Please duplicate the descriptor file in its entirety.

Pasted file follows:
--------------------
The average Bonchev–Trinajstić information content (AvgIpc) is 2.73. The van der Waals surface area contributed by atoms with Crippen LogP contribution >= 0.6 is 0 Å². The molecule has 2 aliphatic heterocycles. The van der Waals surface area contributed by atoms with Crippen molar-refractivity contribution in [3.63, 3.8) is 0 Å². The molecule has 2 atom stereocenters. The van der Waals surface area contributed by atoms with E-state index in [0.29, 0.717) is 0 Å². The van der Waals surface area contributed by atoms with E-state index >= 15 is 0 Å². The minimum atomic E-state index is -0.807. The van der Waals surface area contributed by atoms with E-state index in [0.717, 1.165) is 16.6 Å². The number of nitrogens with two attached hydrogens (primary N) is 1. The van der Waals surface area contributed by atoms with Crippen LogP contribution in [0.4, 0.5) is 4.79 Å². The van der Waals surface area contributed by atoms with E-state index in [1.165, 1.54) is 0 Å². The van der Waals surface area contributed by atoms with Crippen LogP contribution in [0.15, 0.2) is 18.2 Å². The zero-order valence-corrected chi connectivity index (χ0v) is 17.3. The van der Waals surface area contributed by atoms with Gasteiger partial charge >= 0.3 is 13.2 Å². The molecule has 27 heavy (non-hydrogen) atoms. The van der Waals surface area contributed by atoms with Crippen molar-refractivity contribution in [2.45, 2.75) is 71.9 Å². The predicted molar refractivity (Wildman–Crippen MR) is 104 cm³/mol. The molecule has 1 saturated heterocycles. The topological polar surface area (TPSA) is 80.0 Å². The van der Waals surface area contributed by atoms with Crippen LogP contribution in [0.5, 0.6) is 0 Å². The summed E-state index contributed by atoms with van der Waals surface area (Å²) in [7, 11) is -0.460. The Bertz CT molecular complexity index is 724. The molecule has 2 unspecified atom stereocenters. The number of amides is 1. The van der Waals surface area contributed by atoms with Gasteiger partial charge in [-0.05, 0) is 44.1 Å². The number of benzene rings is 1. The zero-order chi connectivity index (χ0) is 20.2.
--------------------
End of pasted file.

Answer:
The average Bonchev–Trinajstić information content (AvgIpc) is 2.73. The van der Waals surface area contributed by atoms with Crippen LogP contribution >= 0.6 is 0 Å². The molecule has 2 aliphatic heterocycles. The van der Waals surface area contributed by atoms with Crippen molar-refractivity contribution in [3.63, 3.8) is 0 Å². The molecule has 2 atom stereocenters. The van der Waals surface area contributed by atoms with E-state index in [0.29, 0.717) is 0 Å². The van der Waals surface area contributed by atoms with E-state index >= 15 is 0 Å². The minimum atomic E-state index is -0.807. The van der Waals surface area contributed by atoms with E-state index in [0.717, 1.165) is 16.6 Å². The number of nitrogens with two attached hydrogens (primary N) is 1. The van der Waals surface area contributed by atoms with Crippen LogP contribution in [0.4, 0.5) is 4.79 Å². The van der Waals surface area contributed by atoms with E-state index in [1.165, 1.54) is 0 Å². The van der Waals surface area contributed by atoms with Crippen LogP contribution in [0.15, 0.2) is 18.2 Å². The zero-order valence-corrected chi connectivity index (χ0v) is 17.3. The van der Waals surface area contributed by atoms with Gasteiger partial charge >= 0.3 is 13.2 Å². The molecule has 27 heavy (non-hydrogen) atoms. The van der Waals surface area contributed by atoms with Crippen molar-refractivity contribution in [2.45, 2.75) is 71.9 Å². The predicted molar refractivity (Wildman–Crippen MR) is 104 cm³/mol. The molecule has 1 saturated heterocycles. The topological polar surface area (TPSA) is 80.0 Å². The van der Waals surface area contributed by atoms with Crippen LogP contribution in [0.5, 0.6) is 0 Å². The summed E-state index contributed by atoms with van der Waals surface area (Å²) in [7, 11) is -0.460. The Bertz CT molecular complexity index is 724. The molecule has 2 unspecified atom stereocenters. The number of amides is 1. The van der Waals surface area contributed by atoms with Gasteiger partial charge in [-0.05, 0) is 44.1 Å². The number of benzene rings is 1. The zero-order chi connectivity index (χ0) is 20.2.